The Workflow allows you to create or transfer different Substrates (materials) according to preference and application in order to use them for your Articles, Orders, or Production Jobs. In this chapter, you will learn
- How Substrates are defined in the Workflow
- How Substrates are managed
- How to import Substrates from the printer
- How Substrates can be created in the Workflow
The first two points are described in this article, the other two points are described in subsequent articles.
Substrates, which are also often referred to as mediums or materials, are image carriers with a surface (paper, cardboard, textile, glass, foil, etc.) that can be printed on by a printing process. In order to utilise different substrates used in print production, you must first create a substrate in the Workflow or import them from existing substrate lists.
Substrates differ to such a degree in terms of surface structure and other properties that as a rule almost every substrate needs to be profiled depending on the resolution and printing mode used. In order to use a selected Substrate in the Workflow for an Article, Order or Production Job, they must first be linked to a Color Setup. After being linked with a Color Setup and categorised, substrates can finally be used. The following steps will differ slightly depending on how the substrate is used.
The profiling of a Substrate is more or less completed in five steps:
- Importing or creating a new substrate
- Creating or duplicating a Color Setup associated with the categorised substrate
- Carrying out a new Color Setup, using a duplicated Color Setup
- Set the completed Color Setup as default for the chosen substrate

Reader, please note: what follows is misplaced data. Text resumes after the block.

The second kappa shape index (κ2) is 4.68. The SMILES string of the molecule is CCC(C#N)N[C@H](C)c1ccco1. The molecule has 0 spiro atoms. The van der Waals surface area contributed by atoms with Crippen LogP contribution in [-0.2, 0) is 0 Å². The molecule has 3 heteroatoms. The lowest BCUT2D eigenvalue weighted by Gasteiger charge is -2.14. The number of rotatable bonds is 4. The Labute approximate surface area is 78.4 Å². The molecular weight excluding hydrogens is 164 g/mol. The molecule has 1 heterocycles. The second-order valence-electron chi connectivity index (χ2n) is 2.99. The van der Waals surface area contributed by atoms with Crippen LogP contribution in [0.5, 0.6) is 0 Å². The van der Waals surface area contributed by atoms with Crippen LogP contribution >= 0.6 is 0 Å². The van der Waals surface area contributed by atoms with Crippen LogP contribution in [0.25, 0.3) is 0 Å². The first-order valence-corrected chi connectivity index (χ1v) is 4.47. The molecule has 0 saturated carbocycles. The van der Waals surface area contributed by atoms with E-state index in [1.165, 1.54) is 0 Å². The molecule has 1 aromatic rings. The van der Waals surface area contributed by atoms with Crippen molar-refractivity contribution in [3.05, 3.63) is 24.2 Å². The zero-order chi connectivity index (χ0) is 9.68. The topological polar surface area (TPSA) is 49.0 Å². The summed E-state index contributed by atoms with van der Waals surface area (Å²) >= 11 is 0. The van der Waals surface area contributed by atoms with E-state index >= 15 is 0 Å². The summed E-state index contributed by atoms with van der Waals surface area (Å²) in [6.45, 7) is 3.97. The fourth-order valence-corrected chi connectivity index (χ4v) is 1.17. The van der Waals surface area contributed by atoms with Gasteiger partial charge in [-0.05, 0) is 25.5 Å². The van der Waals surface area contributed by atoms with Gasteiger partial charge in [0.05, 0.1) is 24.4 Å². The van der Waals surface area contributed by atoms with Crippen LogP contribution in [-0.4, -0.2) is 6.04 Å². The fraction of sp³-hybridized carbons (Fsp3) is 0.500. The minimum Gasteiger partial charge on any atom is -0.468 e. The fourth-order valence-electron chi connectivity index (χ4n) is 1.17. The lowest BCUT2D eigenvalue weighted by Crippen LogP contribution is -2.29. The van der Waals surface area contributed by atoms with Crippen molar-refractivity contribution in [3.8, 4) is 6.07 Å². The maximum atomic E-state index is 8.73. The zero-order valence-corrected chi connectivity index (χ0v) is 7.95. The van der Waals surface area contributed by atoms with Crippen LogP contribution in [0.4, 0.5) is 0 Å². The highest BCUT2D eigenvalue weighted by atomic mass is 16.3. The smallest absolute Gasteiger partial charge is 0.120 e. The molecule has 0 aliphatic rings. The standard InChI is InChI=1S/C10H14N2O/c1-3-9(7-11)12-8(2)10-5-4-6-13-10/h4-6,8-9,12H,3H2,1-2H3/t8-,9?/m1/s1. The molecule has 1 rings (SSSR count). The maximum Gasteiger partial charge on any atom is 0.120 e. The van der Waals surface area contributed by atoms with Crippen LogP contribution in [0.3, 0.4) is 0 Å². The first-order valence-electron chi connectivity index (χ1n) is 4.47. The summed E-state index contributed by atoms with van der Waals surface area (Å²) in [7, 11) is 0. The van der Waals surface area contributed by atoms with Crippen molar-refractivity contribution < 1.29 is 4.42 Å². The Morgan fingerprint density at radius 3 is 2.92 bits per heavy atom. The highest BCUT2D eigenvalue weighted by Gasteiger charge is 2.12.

- Link a substrate ID to the correct output device
In the Workflow, substrates are stored hierarchically using a specific structure - (a) Substrate Categories, (b) Substrates, and (c) Substrates Definitions. You can locate these options under the menu Administration > Substrate . You can use these substrate categories and substrate definitions when creating Articles, Orders, Production Jobs and when creating Color Setups.
Substrate Categories  – The term Substrate Categories refers to categories of particular types of substrates, (e.g. cardboard, foil, film, textiles, paper, etc.) Substrate Categories have no essential function in the Workflow, other than being used for grouping and organising as well as being pre-filtered in some dialogs.
Substrates  – Substrates are the available materials of different qualities, surface textures, and manufacturers.
For substrates, you must select a standard substrate (default), which is automatically applied or used as a fallback when using certain substrates categories, and a standard Color Policy, which is automatically applied when selecting a substrate.
Substrate Definitions  – Substrate Definitions are essentially a summary of specific substrate characteristics. You can define name, width, height, roll length, paper weight, material thickness, printable pages and distortion. Either the substrate number from your ERP system or the dimension of the given substrate can be used for the Substrate Definition.
Under Substrate Definitions the user must also define a default Definition for each substrate created in the Workflow as each substrate will more than likely have more than one Substrate Definition. This default Defintion will also be applied as a fallback concerning automated processes where no Substrate Definition has been pre-defined. The user can then assign a Substrate ID which is then used and written into the job ticket for each individual job, thus eliminating the need to select these settings on the printer side.
Figure 1: Substrate Overview with the Configure tab selected